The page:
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Timing is everything

The Spirit of Tehachapi

 

July 4, 2020

Pat Gracey

I entered into a conversation with someone who had another earthquake story. We have read a good many interesting tales, but wait until you hear Josephine Renteria Serda's story. She and I spoke for over an hour recalling the fateful day of the Tehachapi Quake but we also found we had much in common, such as age, being native Californians, both husbands having served in the military as well as our sharing an earthquake together; she in Keene and I in Tehachapi. She said it first, but I was in complete agreement that it's so nice to talk to someone near the same age as oneself. It helps when recalling certain past events, not known by many, but whose memories still linger with us. Here is her story.

Timing is everything

by Josephine Renteria Serda

At eight minutes before five in the early morning on July 21, 1952, the early dawn was interrupted with a violent earthquake of 7.5 intensity. The patients, as well as the staff of Stony Brook Retreat, – a sanitarium for those suffering from Tuberculosis – were jolted awake by a violent, loud, shock and in another half minute the initial quake began with an ear-splitting, grinding sound that kept one a prisoner until it finally stopped. It was like being dropped, picked up again and then slammed down; over and over. The sound of the buildings cracking and items hitting the floor added to the din.

After the initial shock the ground kept trembling and people tried keeping their footing as they began to attempt to leave the building. Josephine "Josie" Renteria, a patient for some months at Stony Brook, was sharing a room with two other patients, Magdalena Hernandez and Mary Caretta; both just girls in their teens. Magdalena (called Nena), had recently had surgery. Josie called to them to get under the beds for safety. She discovered it a mistake as the beds, with rollers, kept moving about the room. As pieces of the ceiling kept falling on them, she informed the girls they'd better get outside. She was able to find a wheel chair for them and both Nena and Mary were so slim they both were able to sit side by side while Josie pushed them down the hall.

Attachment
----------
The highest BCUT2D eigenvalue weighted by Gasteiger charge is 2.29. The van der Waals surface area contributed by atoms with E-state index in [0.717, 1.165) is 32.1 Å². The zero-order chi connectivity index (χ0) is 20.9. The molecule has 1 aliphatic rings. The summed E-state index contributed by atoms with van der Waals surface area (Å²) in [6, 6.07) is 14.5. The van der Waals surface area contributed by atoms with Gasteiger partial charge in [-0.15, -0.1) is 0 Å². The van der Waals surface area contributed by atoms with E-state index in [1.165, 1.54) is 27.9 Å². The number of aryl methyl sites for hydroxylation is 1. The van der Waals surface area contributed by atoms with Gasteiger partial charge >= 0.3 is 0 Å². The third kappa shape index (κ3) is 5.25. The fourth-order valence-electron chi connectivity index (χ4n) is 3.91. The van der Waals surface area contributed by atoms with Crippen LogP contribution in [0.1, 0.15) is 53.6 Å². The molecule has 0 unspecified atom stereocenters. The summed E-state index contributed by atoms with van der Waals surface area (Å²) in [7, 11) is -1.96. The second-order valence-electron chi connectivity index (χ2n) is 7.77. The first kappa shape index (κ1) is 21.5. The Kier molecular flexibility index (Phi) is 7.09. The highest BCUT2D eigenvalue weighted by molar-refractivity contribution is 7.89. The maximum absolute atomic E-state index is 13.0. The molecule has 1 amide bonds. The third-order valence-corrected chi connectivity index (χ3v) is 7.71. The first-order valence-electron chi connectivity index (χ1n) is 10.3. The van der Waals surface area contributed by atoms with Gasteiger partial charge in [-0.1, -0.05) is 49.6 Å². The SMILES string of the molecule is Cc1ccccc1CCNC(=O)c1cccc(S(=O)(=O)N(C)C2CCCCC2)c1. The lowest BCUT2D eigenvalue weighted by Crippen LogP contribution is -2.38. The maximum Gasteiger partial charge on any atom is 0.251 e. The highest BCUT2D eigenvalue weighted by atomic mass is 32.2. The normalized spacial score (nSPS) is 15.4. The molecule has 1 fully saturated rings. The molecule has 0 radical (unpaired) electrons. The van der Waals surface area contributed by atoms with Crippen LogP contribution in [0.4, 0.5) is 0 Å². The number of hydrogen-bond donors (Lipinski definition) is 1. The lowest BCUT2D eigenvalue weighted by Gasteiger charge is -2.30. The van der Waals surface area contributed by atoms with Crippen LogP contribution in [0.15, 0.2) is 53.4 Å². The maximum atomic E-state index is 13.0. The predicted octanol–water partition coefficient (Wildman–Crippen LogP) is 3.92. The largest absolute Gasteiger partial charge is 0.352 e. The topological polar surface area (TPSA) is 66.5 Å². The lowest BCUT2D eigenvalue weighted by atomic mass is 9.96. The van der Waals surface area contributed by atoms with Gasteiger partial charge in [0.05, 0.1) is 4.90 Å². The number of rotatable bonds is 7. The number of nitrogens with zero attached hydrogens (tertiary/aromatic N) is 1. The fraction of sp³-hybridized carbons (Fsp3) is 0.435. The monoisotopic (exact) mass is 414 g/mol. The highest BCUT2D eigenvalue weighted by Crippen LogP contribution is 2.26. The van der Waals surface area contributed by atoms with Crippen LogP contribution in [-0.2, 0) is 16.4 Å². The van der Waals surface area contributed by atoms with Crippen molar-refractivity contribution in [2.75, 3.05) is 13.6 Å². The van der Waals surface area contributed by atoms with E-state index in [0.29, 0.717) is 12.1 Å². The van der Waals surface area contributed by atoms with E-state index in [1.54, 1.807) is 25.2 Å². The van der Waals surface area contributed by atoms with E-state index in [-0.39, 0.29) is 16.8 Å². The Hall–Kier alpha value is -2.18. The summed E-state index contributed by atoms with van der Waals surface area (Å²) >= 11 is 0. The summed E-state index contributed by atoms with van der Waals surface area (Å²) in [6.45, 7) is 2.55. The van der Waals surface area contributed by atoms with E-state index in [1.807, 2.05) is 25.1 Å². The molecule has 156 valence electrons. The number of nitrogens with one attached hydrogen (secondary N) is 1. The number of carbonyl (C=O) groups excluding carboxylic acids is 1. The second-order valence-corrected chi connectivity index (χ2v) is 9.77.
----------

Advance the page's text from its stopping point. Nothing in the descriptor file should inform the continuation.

An orderly noticed them and said he'd get a gurney for the post operative patient, Nena, who was still very weak. As the three moved slowly outside they were assisted to a small, grassy space. The orderly placed the gurney next to them on a pathway. He departed to help others but he did not set the brake on the gurney. Josie and Mary watched as the gurney began to roll down the sloping path. Neither Josie nor Mary were able to catch it and began to scream for help.

Dear reader, we must, at this moment, pause to provide necessary facts.

In Tehachapi, my sister and brother-in-law were helping me get myself and my two children out of my parent's house. The house had "leaned" off the foundation and was not safe. As we sat on the lawn in front of my brother's house on F Street, Father John Kennedy from St. Malachy Catholic Church walked by. He had been up town assisting in digging in the rubble of a collapsed brick building that had fallen on two different families causing eight casualties, seven of them children. He was tired and his clothes were covered with brown dirt. He said he was going down to check on the patients at Stony Brook Retreat where he also served as Chaplain.

Josie said that he was on a bicycle so it can be assumed that he rode the 11 miles to Keene for fear the roads were not passable. I do recall that for a time they were not allowing traffic to or from Tehachapi unless they were emergency vehicles. The road to Keene was the only way north out of the Tehachapi Valley at that time ... U.S. Highway 466.

As Father Kennedy approached the sanitarium he heard screams and shouts for help. He jumped off the bike and ran cross country to the hospital just in time to catch the escaping gurney!

It is said: "All of life's successful ventures are dictated by being in the right place at the right time."

About Josephine:

Josephine Renteria was to be permanently healed of her tuberculosis and was to marry her fiancé, Ray Serda in 1952. At that time he was in the Army having served as a medic; both in World War II and in Korea as well.

Josie and her husband have three children, now grown: Andrea, Gilbert and Raymond who grew up in San Jose where their parents lived for 25 years. As a civilian Ray had a barber business and Josie has had a fine career teaching children in special education classes as well as spending 35 years teaching Catechism to countless children in her parish church. She sometimes, meets a young person who will say, "Do you remember me? I was a pupil of yours."

Her parents, Arcadio Renteria and Francisca Mathewson Renteria were from Sonora, Mexico, but did not meet one another until the were in Los Angeles. It was difficult making a living during the dark days of the depression of the '30s. Her mother, a talented seamstress was able to add to the family income. Josie was born in Oakland, in 1929 and lived in several California cities but for most of her school years lived in Wasco. It was there she met her future husband, Ray. Now, in her 91st year (next Sept. 8), she would like for her story to be remembered where fate, in the form of a priest on a bicycle, was able (with a nudge from the Almighty) to respond to cries for help.

Josephine told me that she has told this story for the past 68 years, since the Tehachapi Quake.

"It's just too good for it not to be remembered, " she says.

 
 

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